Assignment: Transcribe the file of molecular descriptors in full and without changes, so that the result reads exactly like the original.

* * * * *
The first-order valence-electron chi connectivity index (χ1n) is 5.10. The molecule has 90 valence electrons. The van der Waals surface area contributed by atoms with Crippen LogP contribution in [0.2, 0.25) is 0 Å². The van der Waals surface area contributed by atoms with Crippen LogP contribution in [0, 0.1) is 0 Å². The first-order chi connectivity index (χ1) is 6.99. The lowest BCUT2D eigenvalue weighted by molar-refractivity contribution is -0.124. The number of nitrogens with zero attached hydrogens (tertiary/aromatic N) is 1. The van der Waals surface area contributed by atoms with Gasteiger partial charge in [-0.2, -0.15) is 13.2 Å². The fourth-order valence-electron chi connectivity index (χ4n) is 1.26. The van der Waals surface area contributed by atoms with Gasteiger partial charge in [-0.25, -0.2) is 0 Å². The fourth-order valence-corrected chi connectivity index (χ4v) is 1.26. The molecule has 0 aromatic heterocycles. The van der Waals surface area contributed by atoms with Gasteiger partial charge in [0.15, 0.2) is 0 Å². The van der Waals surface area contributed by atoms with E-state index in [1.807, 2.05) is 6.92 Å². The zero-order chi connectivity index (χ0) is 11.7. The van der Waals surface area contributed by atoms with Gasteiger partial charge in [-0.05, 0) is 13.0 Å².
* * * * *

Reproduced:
The first-order valence-electron chi connectivity index (χ1n) is 5.10. The molecule has 90 valence electrons. The van der Waals surface area contributed by atoms with Crippen LogP contribution in [0.2, 0.25) is 0 Å². The van der Waals surface area contributed by atoms with Crippen LogP contribution in [0, 0.1) is 0 Å². The first-order chi connectivity index (χ1) is 6.99. The lowest BCUT2D eigenvalue weighted by molar-refractivity contribution is -0.124. The number of nitrogens with zero attached hydrogens (tertiary/aromatic N) is 1. The van der Waals surface area contributed by atoms with Gasteiger partial charge in [-0.2, -0.15) is 13.2 Å². The fourth-order valence-electron chi connectivity index (χ4n) is 1.26. The van der Waals surface area contributed by atoms with Gasteiger partial charge in [-0.25, -0.2) is 0 Å². The fourth-order valence-corrected chi connectivity index (χ4v) is 1.26. The molecule has 0 aromatic heterocycles. The van der Waals surface area contributed by atoms with Gasteiger partial charge in [0.15, 0.2) is 0 Å². The van der Waals surface area contributed by atoms with E-state index in [1.807, 2.05) is 6.92 Å². The zero-order chi connectivity index (χ0) is 11.7. The van der Waals surface area contributed by atoms with Gasteiger partial charge in [-0.05, 0) is 13.0 Å².